With different fires presenting different challenges for buildings and occupants, Barry Sargent of Nittan looks at the factors that make multi-sensor alarms a safe choice
Fires come in different forms, and different alarm sensors perform different functions; in addition, false alarms need to be minimised in order to reduce disruption for facilities. To answer these needs, multi-sensor alarms’ popularity has increased dramatically over recent years, having an attractive range of benefits.
They combine two sensor types within one alarm, most frequently optical smoke and heat sensors. As different sensors detect different types of smoke and heat, and therefore different types of fire, combining more than one sensor in a single unit potentially makes for an improved response to real fires (as opposed to false alarms). It also reduces unit and installation costs, makes alarm specification far easier and, let’s face it, looks a whole lot better than having two alarms on the ceiling.
That much you may well already be aware of, but below are four aspects that you may not have considered before.
1: Design – and capability varies
Not all multi-sensor alarms are ‘born’ equal! Just because you have specified one, don’t assume it will perform better than all single-sensor detectors. A good quality optical alarm that has been correctly specified and installed will more than likely outperform a low cost, basic multi-sensor; and by outperform I refer to their ability to detect fires whilst discerning false alarm sources.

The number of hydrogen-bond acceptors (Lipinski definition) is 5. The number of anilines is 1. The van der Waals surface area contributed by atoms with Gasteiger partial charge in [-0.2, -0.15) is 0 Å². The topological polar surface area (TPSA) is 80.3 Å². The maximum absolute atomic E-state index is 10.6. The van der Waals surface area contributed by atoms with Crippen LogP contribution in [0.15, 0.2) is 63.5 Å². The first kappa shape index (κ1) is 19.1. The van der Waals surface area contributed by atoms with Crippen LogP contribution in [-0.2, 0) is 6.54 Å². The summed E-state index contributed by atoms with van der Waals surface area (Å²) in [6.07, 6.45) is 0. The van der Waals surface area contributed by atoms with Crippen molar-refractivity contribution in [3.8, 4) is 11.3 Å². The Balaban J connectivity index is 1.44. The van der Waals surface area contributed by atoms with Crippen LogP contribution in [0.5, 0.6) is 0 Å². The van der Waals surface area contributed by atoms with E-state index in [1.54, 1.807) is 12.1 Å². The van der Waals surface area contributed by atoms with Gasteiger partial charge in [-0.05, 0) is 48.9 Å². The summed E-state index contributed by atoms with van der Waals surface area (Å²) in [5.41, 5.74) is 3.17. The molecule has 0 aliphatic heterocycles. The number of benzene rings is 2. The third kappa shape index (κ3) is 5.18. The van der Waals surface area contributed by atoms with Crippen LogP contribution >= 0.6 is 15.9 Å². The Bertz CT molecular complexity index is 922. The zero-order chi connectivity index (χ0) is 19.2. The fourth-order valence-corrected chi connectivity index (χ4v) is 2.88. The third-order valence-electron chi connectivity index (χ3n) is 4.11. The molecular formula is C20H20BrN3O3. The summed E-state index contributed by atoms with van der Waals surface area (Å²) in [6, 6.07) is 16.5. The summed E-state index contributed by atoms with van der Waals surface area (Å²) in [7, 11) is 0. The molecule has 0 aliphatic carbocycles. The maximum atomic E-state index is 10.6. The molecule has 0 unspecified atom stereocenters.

That’s because, like most things in life, you get what you pay for. The sensors vary dramatically in design, from basic models where the system provides only limited cross evaluation of the sensor values, through to highly sophisticated devices featuring advanced algorithms to assess the variation in values from each sensor in order to determine the nature of the potential fire.
The Building Research Establishment’s Briefing Paper ‘The performance of multi-sensors in fire and false alarm tests’ is quite clear about this, stating: “the use of multi-sensor technology has the potential to reduce certain types of commonly encountered false alarms. However, the extent to which this can be realised depends on the particular implementation of features designed to improve false alarm immunity. It cannot be assumed that use of simply any multi-sensor detector will impact significantly on the occurrence of false alarms from every form of fire-like phenomena.”
If you want to reap the benefits a multi-sensor can bring, it’s imperative you invest your budget wisely and don’t automatically go for the lowest cost option.
2: Potential to reduce false alarms
According to official fire and rescue incident statistics in England from the year ending March 2020, of all incidents attended by fire and rescue services, false alarms made up 42 per cent compared to actual fires at 28 per cent. That’s 231,431 wasted visits; a waste of precious resources. And if that doesn’t bother you, then consider the cost implications for end users: problems that stem from false alarms are estimated to cost UK businesses around a billion pounds a year!